Objective : The purpose of this study is to compare the effects of postural vertical training with and without visual feedback to improve functional recovery and activities of daily living in stroke hemiparesis with pusher syndrome.
Method : This study used a single subject experimental design alternating with multiple baselines across individuals. Participant 1, 2, and 3 performed 4, 7, and 10 sessions each during the baseline phase, and 14, 11, and 8 sessions at the intervention, respectively. Assessments were made by using the Scale for Contraversive Pushing (SCP) and the Barthel Index (BI), which were separately implemented. Additionally, EMG was separately applied for the evaluation of activation of both gluteus medius muscles in pre-/post intervention.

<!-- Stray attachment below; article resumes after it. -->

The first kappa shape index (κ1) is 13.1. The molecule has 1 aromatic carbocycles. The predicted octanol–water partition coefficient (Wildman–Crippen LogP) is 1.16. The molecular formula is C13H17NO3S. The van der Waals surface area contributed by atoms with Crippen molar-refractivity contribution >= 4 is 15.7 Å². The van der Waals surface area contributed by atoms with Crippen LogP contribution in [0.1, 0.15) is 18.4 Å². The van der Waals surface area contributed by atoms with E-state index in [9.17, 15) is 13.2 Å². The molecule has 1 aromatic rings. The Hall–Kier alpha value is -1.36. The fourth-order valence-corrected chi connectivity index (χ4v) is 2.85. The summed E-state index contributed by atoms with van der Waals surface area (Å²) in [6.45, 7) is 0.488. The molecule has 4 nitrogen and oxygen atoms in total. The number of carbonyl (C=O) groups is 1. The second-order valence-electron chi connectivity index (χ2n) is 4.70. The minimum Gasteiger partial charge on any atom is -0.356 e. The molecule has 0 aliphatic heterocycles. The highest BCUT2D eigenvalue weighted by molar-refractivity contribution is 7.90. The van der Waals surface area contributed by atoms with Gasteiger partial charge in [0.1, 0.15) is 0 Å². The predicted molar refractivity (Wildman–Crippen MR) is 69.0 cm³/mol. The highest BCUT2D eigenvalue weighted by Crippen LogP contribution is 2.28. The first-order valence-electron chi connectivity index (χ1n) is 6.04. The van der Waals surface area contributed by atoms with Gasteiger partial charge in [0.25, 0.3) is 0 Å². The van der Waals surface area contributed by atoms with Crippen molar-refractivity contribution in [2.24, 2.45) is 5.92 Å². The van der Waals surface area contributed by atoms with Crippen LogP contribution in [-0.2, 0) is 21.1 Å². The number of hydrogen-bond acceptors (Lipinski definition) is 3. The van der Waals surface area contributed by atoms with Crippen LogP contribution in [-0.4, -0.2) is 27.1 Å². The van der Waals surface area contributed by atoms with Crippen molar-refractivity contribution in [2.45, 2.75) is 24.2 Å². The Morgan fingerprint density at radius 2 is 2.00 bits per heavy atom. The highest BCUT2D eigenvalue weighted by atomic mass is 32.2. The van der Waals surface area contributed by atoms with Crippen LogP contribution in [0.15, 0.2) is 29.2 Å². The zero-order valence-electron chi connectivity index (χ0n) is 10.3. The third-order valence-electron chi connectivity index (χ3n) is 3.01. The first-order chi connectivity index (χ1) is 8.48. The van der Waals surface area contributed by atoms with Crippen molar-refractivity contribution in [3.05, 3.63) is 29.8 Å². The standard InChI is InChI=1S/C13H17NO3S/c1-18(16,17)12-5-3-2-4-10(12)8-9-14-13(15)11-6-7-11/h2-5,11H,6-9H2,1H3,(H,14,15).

Results : The SCP scores of participant 1, 2, and 3 were respectively improved by 52.4%, 36.4%, and 23.6% in postural vertical training without visual feedback; however, less improvement occurred on postural vertical training with visual feedback, as the scores were 42.9%, 26.1%, and 13.2% each. Likewise, the BI scores of participants 1, 2, and 3 were improved by 22.4%, 15.5%, and 15.8% in postural vertical training without visual feedback, while the scores were improved by 17.0%, 11.4%, and 14.8%, relatively with postural vertical training with visual feedback. Additionally, the result of electromyography on the gluteal muscle was improved in post-intervention, as compared to preintervention.
Conclusion : The findings suggest that postural vertical training without visual feedback is more adaptable in clinical applications than postural vertical training without visual feedback on functional recovery and activities of daily living in stroke hemiparesis with pusher syndrome. Future studies, using more participants and longterm training, are required to generalize the results of this study.